The 441,871-SF development will be anchored by a 135,500-SF Sam’s Club, which has plans to open in early 2016. The company in charge of that development — Collett & Associates LLC of Charlotte, North Carolina — has also said that Academy Sports, Bed Bath & Beyond, Petco and Ross Dress for Less among others have signed on for sites there.
The company did not return phone messages seeking information about the project.
In a flier describing the development published on the company’s website, Collett & Associates notes Conway’s growth and the benefits of doing business there.
“Conway ... has sustained consistent population growth and has an essentially recession-proof economy, anchored by three higher learning institutions, the burgeoning natural gas industry, a regional health facility and approximately 2,500 government jobs,” the company wrote in the flier.
The flier later adds that the “Conway trade area, which has a population of about 165,000, is one of the most vibrant in the state.”
Old Airport Changes
The Central Landing project is the largest development in the works in Conway, but few details about the project have been released. The estimated 750,000-SF mixed-use development will be laid atop the 151-acre site of the old municipal airport, which closed in January.
The Shoppes at Central Landing — the first 250,000-SF phase at the site — will be home to a 100,000-SF Dillard’s, but its other tenants have not been announced by Jim Wilson & Associates LLC of Montgomery, Alabama, which is working on leasing for the project.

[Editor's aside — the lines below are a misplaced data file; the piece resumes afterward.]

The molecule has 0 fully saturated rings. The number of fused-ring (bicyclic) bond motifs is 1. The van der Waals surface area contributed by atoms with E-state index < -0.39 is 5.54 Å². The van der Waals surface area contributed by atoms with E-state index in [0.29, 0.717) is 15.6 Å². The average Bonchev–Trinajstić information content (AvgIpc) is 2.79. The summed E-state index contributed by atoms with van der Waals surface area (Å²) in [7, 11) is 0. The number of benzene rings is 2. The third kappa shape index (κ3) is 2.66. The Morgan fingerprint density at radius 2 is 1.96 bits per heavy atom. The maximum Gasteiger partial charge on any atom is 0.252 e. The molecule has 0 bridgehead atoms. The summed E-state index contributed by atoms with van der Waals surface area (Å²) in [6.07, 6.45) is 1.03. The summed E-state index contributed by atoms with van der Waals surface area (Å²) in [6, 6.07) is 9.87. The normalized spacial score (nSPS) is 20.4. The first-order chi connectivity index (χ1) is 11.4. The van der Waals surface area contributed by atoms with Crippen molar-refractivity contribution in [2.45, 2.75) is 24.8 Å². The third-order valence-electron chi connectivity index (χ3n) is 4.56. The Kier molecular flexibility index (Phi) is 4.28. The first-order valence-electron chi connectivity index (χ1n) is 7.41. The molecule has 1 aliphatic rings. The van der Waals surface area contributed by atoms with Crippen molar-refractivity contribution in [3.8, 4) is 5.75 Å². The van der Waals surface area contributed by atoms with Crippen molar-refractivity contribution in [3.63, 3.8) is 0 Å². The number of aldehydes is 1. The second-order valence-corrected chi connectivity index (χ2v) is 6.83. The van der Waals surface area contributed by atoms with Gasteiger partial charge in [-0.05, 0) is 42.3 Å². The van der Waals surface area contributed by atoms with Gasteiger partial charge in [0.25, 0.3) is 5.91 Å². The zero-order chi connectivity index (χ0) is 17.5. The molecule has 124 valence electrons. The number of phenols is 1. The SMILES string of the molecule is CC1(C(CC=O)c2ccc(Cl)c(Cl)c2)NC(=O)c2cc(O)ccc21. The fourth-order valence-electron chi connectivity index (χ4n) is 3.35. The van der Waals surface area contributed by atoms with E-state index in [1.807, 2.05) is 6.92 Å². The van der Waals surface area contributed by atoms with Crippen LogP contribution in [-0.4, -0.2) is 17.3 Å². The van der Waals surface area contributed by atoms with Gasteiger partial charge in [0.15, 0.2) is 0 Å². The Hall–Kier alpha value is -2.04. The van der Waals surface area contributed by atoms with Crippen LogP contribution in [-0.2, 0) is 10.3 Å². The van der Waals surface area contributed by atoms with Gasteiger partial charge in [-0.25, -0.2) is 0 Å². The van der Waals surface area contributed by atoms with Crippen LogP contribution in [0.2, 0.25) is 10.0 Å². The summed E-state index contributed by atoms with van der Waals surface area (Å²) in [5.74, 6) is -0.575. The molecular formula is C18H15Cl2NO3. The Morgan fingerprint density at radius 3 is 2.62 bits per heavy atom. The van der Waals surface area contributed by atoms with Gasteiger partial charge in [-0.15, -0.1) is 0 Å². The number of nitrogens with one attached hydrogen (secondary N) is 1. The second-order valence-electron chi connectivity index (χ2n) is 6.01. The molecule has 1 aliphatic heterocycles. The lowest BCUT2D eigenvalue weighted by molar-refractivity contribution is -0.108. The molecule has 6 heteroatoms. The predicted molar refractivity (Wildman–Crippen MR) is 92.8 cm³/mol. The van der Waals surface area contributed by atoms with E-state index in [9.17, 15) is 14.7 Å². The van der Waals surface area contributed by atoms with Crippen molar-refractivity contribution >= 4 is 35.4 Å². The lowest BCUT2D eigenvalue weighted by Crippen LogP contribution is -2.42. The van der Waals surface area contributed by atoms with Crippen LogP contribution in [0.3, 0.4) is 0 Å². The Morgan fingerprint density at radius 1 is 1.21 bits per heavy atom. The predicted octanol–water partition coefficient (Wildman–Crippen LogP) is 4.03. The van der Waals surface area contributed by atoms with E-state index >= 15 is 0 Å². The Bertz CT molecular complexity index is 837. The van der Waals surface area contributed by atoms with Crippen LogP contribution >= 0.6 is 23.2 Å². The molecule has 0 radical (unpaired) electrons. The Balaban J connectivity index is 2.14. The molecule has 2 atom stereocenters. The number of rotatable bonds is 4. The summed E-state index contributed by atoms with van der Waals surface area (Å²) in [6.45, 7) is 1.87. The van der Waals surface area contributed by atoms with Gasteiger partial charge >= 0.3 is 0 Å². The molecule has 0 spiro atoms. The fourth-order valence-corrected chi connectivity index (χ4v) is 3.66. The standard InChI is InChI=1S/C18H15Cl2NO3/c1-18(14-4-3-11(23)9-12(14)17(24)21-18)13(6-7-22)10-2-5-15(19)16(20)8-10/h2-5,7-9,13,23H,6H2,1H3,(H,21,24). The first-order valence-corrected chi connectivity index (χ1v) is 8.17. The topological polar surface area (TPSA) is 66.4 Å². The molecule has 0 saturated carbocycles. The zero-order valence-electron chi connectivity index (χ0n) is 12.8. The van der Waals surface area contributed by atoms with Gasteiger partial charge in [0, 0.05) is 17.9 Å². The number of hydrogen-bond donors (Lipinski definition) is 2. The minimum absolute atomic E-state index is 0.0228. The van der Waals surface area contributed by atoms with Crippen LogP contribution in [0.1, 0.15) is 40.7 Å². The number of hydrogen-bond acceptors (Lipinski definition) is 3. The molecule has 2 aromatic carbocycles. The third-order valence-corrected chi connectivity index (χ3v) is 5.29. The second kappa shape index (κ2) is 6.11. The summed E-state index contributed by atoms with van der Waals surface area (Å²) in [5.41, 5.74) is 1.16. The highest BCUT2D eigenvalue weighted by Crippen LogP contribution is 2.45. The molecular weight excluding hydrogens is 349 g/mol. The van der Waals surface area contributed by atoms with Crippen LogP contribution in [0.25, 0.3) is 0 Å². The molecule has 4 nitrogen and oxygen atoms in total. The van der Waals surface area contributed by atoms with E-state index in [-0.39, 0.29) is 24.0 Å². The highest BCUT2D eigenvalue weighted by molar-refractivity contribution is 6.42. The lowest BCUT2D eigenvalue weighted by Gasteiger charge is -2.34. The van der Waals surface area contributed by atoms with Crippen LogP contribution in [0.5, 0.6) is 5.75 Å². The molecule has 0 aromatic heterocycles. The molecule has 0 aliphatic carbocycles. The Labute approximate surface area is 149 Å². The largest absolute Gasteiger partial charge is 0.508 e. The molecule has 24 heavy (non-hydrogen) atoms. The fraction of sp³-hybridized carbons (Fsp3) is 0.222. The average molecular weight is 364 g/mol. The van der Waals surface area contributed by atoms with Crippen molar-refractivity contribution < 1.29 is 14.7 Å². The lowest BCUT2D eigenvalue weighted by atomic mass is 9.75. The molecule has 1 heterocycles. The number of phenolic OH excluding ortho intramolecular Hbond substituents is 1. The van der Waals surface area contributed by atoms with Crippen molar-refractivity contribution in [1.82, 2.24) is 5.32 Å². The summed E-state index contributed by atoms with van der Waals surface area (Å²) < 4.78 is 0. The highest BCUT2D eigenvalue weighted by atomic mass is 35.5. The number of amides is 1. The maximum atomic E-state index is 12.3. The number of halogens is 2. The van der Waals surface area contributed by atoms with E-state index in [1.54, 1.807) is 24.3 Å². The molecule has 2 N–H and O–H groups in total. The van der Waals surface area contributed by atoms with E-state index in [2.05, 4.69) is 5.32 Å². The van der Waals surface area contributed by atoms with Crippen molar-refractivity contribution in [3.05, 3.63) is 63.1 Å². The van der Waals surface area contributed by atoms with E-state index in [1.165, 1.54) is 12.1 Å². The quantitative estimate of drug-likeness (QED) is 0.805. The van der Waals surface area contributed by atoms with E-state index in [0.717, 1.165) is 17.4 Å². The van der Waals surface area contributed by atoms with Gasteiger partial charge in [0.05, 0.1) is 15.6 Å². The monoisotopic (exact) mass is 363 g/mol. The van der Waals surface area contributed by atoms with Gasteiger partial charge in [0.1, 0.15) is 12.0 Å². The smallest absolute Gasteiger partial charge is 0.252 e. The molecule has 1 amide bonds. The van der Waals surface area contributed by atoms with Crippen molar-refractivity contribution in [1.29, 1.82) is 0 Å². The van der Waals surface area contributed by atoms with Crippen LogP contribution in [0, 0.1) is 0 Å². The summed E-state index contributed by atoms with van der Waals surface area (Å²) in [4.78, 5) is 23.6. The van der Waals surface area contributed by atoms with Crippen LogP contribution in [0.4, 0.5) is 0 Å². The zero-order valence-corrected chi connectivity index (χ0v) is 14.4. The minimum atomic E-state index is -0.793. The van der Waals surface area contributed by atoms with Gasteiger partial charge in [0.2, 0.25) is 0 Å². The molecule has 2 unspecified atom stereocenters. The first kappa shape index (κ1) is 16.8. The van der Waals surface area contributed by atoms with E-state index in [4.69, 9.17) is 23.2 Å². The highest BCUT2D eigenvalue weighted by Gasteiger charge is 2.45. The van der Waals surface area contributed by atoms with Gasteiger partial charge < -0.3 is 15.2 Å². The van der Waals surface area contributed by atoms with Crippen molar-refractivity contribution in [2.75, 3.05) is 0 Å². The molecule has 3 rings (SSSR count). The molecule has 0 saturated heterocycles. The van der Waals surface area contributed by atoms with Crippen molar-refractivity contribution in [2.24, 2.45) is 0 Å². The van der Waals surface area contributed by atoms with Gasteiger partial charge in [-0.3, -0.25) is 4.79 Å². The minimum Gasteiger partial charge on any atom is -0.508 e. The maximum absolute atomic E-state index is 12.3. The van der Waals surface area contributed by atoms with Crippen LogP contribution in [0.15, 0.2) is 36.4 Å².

Anita Carter, vice president for Jim Wilson, said the company was not ready to release more tenant names.
Lacy said he also did not have new updates to share, but said Jim Wilson was expected to speak at the annual meeting of the Conway Area Chamber of Commerce, which was scheduled to be held the evening this edition went to press.
Development at UCA
T.J. Johnston, the director of special university projects and community affairs for the University of Central Arkansas, is overseeing the Donaghey Hall mixed-use development on campus at the corner of Donaghey Avenue and Bruce Street.
He said the university plans to break ground on the project in May and open in the summer of 2016, although some commercial space may be available before then.
The 67,500-SF development will include about 15,000 SF of commercial space on the ground floor. Johnston said that no tenants have been announced but that the university expects to do so in the next 30 days.
The development will also double as a residential space with 165 beds designated for sophomores and juniors at the university.
The project is funded through a bond issue that was approved by the UCA board in January. But the project cost came in below estimates at $16.3 million after the interest rate on the bonds came back lower than anticipated, Johnston said.
The Donaghey project is one of several projects in various phases at UCA that are also expected to drive attention to the area. Johnston said he expects the residence hall to also be the beginning of similar developments in the Donaghey District.
“The aim was to create a sense of place for both the UCA community and the citizens at large in Conway,” Johnston said. “In our opinion, this type of development is one of the main ingredients you need in order to better recruit and retain the best students, faculty and staff to this campus.
“To put it simply, we’re officially in the business of place-making now, and Donaghey Hall was our first critical step for that.”